It was a lucky escape from a red card, but Ronaldo would have thought otherwise moments later when Ireland goalkeeper Gavin Bazunu, a 19-year-old Manchester City player who was relegated to English football’s fourth tier last season while on loan at Rochdale, dived to his right to save Ronaldo’s penalty. That was Ronaldo’s sixth penalty miss out of 21 in his Portugal career.
United boss Ole Gunnar Solskjaer may want to speak quietly with his new acquisition about allowing Fernandes to remain the first-choice spot-kick taker at Old Trafford. Ole, good luck with that.
Ronaldo made a furious figure from the time Bazunu saved his penalty. This was not the how the story was meant to end, particularly at a stadium where he had scored more goals (10) than any other in his international career. This wasn’t one of Lisbon’s or Porto’s citadels, but an unimpressive stadium on Portugal’s Algarve coast with two temporary stands.
Cristiano Ronaldo scored both goals in Portugal’s 2-1 comeback victory against Ireland, breaking the men’s international goal-scoring record. Getty
The Portuguese Football Federation selected this site to “help to the region’s economic rehabilitation” due to the effect of the COVID-19 epidemic on the tourist sector in the Algarve, since it is also home to one of the biggest expat Irish populations outside of North America. However, because to continuing COVID-19 restrictions, the attendance was limited to only 7,831 spectators, with no traveling fans permitted. So, when John Egan of Sheffield United put Ireland ahead just before half-time, it seemed like the omens were stacked against Ronaldo and Portugal.
At the opening of the second half, Portugal coach Fernando Santos made a tactical adjustment that allowed Ronaldo to shift to the left and replacement Andre Silva to play through the middle, giving Ronaldo more flexibility to create his own opportunities.
Fernandes, who has struggled to make an impression with Portugal, struggled to make an impact once again, with Santos preferring the ball to be passed via Bernardo Silva. Neither Fernandes nor Silva seemed capable of delivering the ball to their star, and it was excruciating to watch Ronaldo throw his arms in the air in frustration at moments.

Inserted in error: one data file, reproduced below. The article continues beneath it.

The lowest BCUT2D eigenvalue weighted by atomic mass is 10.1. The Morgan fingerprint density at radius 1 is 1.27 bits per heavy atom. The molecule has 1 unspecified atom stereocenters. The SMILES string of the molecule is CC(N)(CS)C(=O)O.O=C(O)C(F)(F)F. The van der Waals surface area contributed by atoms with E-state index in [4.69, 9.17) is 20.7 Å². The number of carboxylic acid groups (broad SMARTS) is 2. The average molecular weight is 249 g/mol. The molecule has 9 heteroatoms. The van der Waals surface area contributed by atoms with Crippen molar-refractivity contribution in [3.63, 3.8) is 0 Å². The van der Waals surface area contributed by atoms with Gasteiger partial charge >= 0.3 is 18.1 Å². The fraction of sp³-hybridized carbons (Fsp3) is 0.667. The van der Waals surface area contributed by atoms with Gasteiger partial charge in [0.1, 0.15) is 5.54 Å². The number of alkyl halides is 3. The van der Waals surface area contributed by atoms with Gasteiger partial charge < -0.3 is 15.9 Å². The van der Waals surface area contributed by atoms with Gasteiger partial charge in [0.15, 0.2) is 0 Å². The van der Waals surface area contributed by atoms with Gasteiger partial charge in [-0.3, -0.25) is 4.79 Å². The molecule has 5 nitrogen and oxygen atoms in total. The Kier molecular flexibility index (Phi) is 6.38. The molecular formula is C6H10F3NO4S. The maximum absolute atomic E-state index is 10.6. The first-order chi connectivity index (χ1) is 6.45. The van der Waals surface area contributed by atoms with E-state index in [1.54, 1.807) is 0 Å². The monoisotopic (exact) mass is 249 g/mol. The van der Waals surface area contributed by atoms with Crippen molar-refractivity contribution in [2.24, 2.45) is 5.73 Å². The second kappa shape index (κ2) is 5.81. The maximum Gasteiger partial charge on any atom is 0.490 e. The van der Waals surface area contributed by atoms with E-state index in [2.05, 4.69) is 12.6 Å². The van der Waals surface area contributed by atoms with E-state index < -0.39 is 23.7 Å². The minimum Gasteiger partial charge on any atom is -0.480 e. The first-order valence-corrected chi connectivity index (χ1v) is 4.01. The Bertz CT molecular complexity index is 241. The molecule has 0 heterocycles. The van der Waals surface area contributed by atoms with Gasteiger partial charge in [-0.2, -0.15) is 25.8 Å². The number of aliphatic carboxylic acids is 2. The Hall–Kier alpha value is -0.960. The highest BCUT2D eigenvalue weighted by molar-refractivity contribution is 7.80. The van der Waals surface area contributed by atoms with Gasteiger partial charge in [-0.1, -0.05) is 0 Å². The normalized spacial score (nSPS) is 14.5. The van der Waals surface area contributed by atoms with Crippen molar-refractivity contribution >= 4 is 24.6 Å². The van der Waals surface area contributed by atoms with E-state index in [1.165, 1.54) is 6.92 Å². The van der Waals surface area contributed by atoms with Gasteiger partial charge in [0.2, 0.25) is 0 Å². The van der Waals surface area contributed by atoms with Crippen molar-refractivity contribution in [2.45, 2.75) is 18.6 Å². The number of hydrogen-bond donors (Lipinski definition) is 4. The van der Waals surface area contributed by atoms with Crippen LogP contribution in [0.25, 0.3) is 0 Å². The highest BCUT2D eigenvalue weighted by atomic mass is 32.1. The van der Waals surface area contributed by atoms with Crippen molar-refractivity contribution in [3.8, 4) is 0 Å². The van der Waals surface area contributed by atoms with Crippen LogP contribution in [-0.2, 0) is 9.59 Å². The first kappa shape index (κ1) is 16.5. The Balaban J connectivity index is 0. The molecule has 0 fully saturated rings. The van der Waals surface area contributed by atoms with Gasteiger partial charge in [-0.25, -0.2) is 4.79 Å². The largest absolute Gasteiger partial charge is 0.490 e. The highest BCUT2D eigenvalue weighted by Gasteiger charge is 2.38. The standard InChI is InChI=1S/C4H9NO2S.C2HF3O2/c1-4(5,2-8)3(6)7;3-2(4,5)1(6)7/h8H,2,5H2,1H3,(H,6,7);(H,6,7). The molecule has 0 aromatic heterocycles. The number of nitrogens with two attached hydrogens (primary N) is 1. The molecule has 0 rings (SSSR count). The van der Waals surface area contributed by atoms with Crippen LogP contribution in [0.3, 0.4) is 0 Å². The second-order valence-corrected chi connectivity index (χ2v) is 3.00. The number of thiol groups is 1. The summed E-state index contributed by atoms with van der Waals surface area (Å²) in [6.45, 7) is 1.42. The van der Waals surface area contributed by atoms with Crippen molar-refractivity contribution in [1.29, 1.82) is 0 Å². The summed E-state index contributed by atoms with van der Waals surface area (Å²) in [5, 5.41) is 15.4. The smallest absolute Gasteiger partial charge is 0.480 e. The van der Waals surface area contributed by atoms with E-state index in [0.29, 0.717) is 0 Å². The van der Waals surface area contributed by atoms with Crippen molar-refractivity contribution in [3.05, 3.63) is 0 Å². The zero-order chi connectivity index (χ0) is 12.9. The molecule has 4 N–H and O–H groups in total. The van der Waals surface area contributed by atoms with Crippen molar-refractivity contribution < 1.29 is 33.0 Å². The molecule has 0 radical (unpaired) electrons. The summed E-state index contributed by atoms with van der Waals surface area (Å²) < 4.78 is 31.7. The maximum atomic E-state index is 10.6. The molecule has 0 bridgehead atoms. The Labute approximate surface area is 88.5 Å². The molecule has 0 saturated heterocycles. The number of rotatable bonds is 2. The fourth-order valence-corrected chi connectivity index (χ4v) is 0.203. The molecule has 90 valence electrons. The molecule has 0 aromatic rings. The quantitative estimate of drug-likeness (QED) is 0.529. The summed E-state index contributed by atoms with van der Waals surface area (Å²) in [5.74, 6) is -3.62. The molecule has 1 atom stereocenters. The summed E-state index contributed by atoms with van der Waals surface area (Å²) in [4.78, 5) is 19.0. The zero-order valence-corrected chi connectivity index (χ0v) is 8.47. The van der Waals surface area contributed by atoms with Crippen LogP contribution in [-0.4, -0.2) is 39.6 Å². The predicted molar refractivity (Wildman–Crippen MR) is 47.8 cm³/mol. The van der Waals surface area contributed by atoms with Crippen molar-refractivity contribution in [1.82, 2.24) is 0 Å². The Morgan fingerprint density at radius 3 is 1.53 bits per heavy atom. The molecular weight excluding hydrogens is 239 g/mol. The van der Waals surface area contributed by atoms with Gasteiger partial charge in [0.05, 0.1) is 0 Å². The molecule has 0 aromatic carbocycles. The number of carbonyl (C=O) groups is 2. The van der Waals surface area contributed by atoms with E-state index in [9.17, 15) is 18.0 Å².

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Ronaldo’s desire to score became apparent as the game progressed. Three of his long-range attempts were stopped by Irish players, and in the 89th minute, Bazunu dived full length to knock away a free kick.
With the time ticking and Ireland on the verge of a big Group A victory, Ronaldo did what Ronaldo does best: he made a decisive effect when everyone else had given up. The crowd exploded in delight and relief as Ronaldo scored a world-record-breaking goal with a tremendous jump and precise header.
But for Ronaldo, it wasn’t enough. He may have met his personal goal, but Portugal still needed a victory to keep their World Cup qualifying chances alive, and he delivered once more in the 96th minute. Another right-wing cross, another amazing jump, and the ball settled in the corner of the goal once again.
The crowd erupted once again after the goal. It was a fantastic finish to the game, but you get the sense that for Ronaldo, it was only the beginning of something else.
Now that he has 111 goals in 180 appearances for Portugal, it’s time to move on to the next goal.
Let’s see, 120 goals and 200 games. Don’t bet against him accomplishing anything he sets his mind to. That’s Ronaldo on the left: On a football field, he creates his own tales.